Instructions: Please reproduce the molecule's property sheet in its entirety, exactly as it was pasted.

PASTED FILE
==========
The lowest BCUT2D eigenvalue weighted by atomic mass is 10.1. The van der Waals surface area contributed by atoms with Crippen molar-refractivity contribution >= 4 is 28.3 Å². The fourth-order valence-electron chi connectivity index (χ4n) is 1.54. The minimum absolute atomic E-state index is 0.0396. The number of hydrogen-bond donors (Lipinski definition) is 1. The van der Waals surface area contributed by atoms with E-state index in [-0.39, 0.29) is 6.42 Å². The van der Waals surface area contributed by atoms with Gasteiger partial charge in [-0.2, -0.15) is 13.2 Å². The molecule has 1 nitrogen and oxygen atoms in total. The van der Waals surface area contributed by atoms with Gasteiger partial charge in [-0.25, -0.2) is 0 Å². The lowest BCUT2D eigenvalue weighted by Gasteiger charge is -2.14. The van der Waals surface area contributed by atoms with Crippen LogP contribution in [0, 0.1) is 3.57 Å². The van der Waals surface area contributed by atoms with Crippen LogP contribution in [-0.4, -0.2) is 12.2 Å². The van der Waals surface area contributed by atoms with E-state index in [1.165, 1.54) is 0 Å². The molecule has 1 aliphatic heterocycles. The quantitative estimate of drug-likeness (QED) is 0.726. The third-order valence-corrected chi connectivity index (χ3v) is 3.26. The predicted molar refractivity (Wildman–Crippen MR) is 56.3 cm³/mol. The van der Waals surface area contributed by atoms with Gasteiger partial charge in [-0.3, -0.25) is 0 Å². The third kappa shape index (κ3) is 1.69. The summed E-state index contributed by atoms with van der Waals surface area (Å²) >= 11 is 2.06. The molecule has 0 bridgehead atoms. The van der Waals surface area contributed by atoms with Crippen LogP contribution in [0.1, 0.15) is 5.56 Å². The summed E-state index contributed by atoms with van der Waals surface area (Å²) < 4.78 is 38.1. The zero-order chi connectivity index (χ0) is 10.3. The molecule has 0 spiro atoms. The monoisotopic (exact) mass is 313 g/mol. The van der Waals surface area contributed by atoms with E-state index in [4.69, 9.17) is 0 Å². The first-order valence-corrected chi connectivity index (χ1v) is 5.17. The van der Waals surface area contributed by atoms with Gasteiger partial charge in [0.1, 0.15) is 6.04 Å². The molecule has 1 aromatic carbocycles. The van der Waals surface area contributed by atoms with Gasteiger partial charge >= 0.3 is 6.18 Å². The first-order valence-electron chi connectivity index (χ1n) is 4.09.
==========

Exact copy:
The lowest BCUT2D eigenvalue weighted by atomic mass is 10.1. The van der Waals surface area contributed by atoms with Crippen molar-refractivity contribution >= 4 is 28.3 Å². The fourth-order valence-electron chi connectivity index (χ4n) is 1.54. The minimum absolute atomic E-state index is 0.0396. The number of hydrogen-bond donors (Lipinski definition) is 1. The van der Waals surface area contributed by atoms with E-state index in [-0.39, 0.29) is 6.42 Å². The van der Waals surface area contributed by atoms with Gasteiger partial charge in [-0.2, -0.15) is 13.2 Å². The molecule has 1 nitrogen and oxygen atoms in total. The van der Waals surface area contributed by atoms with Gasteiger partial charge in [-0.25, -0.2) is 0 Å². The lowest BCUT2D eigenvalue weighted by Gasteiger charge is -2.14. The van der Waals surface area contributed by atoms with Crippen LogP contribution in [0, 0.1) is 3.57 Å². The van der Waals surface area contributed by atoms with Crippen LogP contribution in [-0.4, -0.2) is 12.2 Å². The van der Waals surface area contributed by atoms with E-state index in [1.165, 1.54) is 0 Å². The molecule has 1 aliphatic heterocycles. The quantitative estimate of drug-likeness (QED) is 0.726. The third-order valence-corrected chi connectivity index (χ3v) is 3.26. The predicted molar refractivity (Wildman–Crippen MR) is 56.3 cm³/mol. The van der Waals surface area contributed by atoms with Gasteiger partial charge in [-0.3, -0.25) is 0 Å². The third kappa shape index (κ3) is 1.69. The summed E-state index contributed by atoms with van der Waals surface area (Å²) >= 11 is 2.06. The molecule has 0 bridgehead atoms. The van der Waals surface area contributed by atoms with Crippen LogP contribution in [0.1, 0.15) is 5.56 Å². The summed E-state index contributed by atoms with van der Waals surface area (Å²) < 4.78 is 38.1. The zero-order chi connectivity index (χ0) is 10.3. The molecule has 0 spiro atoms. The monoisotopic (exact) mass is 313 g/mol. The van der Waals surface area contributed by atoms with E-state index in [4.69, 9.17) is 0 Å². The first-order valence-corrected chi connectivity index (χ1v) is 5.17. The van der Waals surface area contributed by atoms with Gasteiger partial charge in [0.1, 0.15) is 6.04 Å². The molecule has 1 aromatic carbocycles. The van der Waals surface area contributed by atoms with Gasteiger partial charge >= 0.3 is 6.18 Å². The first-order valence-electron chi connectivity index (χ1n) is 4.09.